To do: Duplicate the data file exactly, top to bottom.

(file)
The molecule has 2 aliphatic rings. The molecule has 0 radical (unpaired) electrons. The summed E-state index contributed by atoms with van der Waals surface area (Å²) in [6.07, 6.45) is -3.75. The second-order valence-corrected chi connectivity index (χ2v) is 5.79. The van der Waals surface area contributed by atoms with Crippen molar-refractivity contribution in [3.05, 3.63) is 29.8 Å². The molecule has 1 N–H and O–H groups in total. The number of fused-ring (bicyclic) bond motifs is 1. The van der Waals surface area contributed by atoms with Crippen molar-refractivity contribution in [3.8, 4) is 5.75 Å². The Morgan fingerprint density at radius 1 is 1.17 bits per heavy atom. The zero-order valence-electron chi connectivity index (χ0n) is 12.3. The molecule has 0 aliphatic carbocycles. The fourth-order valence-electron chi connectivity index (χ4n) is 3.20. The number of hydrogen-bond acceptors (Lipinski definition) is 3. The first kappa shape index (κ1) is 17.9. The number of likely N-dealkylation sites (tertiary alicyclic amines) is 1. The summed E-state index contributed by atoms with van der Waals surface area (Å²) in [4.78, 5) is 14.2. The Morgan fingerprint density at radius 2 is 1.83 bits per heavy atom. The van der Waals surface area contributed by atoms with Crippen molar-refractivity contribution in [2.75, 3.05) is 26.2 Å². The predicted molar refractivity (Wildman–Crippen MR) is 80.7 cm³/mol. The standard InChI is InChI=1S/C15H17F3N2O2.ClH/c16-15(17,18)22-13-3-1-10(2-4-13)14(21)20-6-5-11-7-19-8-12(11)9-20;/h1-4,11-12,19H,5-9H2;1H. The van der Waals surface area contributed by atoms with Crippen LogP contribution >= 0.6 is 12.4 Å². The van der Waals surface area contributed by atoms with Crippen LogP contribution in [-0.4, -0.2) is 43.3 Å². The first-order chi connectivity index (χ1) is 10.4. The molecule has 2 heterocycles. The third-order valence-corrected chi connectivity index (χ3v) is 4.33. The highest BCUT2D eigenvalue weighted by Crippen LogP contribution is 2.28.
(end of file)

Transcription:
The molecule has 2 aliphatic rings. The molecule has 0 radical (unpaired) electrons. The summed E-state index contributed by atoms with van der Waals surface area (Å²) in [6.07, 6.45) is -3.75. The second-order valence-corrected chi connectivity index (χ2v) is 5.79. The van der Waals surface area contributed by atoms with Crippen molar-refractivity contribution in [3.05, 3.63) is 29.8 Å². The molecule has 1 N–H and O–H groups in total. The number of fused-ring (bicyclic) bond motifs is 1. The van der Waals surface area contributed by atoms with Crippen molar-refractivity contribution in [3.8, 4) is 5.75 Å². The Morgan fingerprint density at radius 1 is 1.17 bits per heavy atom. The zero-order valence-electron chi connectivity index (χ0n) is 12.3. The molecule has 0 aliphatic carbocycles. The fourth-order valence-electron chi connectivity index (χ4n) is 3.20. The number of hydrogen-bond acceptors (Lipinski definition) is 3. The first kappa shape index (κ1) is 17.9. The number of likely N-dealkylation sites (tertiary alicyclic amines) is 1. The summed E-state index contributed by atoms with van der Waals surface area (Å²) in [4.78, 5) is 14.2. The Morgan fingerprint density at radius 2 is 1.83 bits per heavy atom. The van der Waals surface area contributed by atoms with Crippen molar-refractivity contribution in [2.75, 3.05) is 26.2 Å². The predicted molar refractivity (Wildman–Crippen MR) is 80.7 cm³/mol. The standard InChI is InChI=1S/C15H17F3N2O2.ClH/c16-15(17,18)22-13-3-1-10(2-4-13)14(21)20-6-5-11-7-19-8-12(11)9-20;/h1-4,11-12,19H,5-9H2;1H. The van der Waals surface area contributed by atoms with Crippen LogP contribution >= 0.6 is 12.4 Å². The van der Waals surface area contributed by atoms with Crippen LogP contribution in [-0.4, -0.2) is 43.3 Å². The first-order chi connectivity index (χ1) is 10.4. The molecule has 2 heterocycles. The third-order valence-corrected chi connectivity index (χ3v) is 4.33. The highest BCUT2D eigenvalue weighted by Crippen LogP contribution is 2.28.